Getting divorced is never easy, but the issues those going through a divorce must navigate can become more complex when there are children. Parents must discuss everything from child custody and visitation arrangements to how they will divide the expenses that come with raising the kids. Although healthcare needs, clothing and other necessities are likely top of the list, it is also important to take future educational expenses into consideration during the divorce negotiations.
Is this something we really need to worry about?
If you hope to send your child to college, it is a good idea to have these discussions during the divorce. A recent piece in Kiplinger dug into the discussions that often arise when it comes to divorced couples and children who wish to go to college and found that these discussions can get contentious pretty quickly. Parents may disagree over public versus private schooling and whether children should go at all. Hashing this out as part of the divorce agreement can help to ease the discussion when children are prepping for college.
The decision to go and which type of school is best are just the initial conversations to have during divorce negotiations. Those who choose to send their children to college agree to a large financial commitment. The average four-year private non-profit institution charged a mediation tuition of over $36,000 in 2018 and even state public colleges averaged over $10,000. It is important to note that these estimates focus on tuition. Students generally need to pay extra for room, board, and supplies. As such, parents should take the potential cost and how it will be split into consideration before they finalize their divorce.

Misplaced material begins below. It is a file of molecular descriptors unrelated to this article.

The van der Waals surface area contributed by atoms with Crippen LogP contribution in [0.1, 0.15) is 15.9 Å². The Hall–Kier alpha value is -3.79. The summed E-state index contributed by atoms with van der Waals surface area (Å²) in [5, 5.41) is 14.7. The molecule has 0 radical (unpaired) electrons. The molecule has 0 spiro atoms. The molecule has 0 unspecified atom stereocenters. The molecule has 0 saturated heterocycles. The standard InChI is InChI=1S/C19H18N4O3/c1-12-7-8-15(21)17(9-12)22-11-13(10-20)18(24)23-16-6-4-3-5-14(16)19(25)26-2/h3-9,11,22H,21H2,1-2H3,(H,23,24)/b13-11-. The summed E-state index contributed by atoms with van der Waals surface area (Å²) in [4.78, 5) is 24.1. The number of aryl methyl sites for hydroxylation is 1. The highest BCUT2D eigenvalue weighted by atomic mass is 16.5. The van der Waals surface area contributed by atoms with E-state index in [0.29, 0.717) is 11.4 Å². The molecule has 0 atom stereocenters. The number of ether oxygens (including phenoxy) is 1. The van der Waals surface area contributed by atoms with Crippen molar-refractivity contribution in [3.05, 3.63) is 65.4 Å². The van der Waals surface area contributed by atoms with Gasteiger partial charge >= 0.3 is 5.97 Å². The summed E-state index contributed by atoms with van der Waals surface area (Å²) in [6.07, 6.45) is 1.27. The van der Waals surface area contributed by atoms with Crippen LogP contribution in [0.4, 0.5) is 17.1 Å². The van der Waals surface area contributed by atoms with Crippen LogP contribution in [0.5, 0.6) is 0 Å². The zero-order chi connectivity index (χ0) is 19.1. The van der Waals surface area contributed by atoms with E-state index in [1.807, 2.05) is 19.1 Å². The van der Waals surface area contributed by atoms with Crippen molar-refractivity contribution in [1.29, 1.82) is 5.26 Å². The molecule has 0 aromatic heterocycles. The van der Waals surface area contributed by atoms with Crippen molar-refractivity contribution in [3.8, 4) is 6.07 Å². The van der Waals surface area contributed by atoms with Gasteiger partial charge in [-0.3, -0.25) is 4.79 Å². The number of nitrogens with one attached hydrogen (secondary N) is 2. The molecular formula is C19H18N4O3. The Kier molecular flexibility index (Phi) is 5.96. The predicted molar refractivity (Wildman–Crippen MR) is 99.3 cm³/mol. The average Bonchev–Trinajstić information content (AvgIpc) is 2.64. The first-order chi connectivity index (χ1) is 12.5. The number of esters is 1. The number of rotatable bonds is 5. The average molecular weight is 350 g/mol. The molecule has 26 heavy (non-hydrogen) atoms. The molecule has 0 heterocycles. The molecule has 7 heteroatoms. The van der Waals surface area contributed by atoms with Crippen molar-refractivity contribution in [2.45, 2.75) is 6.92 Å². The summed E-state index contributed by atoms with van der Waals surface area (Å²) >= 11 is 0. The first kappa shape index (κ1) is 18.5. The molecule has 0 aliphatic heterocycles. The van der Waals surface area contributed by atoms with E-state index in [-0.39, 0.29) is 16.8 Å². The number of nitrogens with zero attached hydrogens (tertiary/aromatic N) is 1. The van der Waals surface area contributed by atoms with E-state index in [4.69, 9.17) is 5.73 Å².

What if we already finalized our divorce and this issue is just coming up now?
The answer to this, like all family law questions, will vary depending on the state. Family law is a matter of state law, and each handles these types of questions a little different.
Ideally, the parents will discuss this issue prior to the finalization of the divorce and have a plan in place within their divorce settlement agreement but this is not always the case.
If it was not discussed, and a child wishes to pursue higher education, the child may expect both parents to contribute to their educational expenses and New Jersey state law generally supports the child’s request. Litigation can result if one parent declines to kick in and cover their fair share of the cost.
If it were to get to this point, New Jersey courts often begin to address the issue by looking at a New Jersey Supreme Court decision. The case, Newburgh v. Arrigo, set the standards for parents of divorce who do not agree on how to pay for college. This case led to the create of a list of 12 factors that trial courts often consider if the dispute about paying for college ends up in court. These factors include the amount sought by the child, the ability of the parent to pay, the financial resources of all involved and the relationship between parent and child. The court’s decision may vary depending on the facts of the case.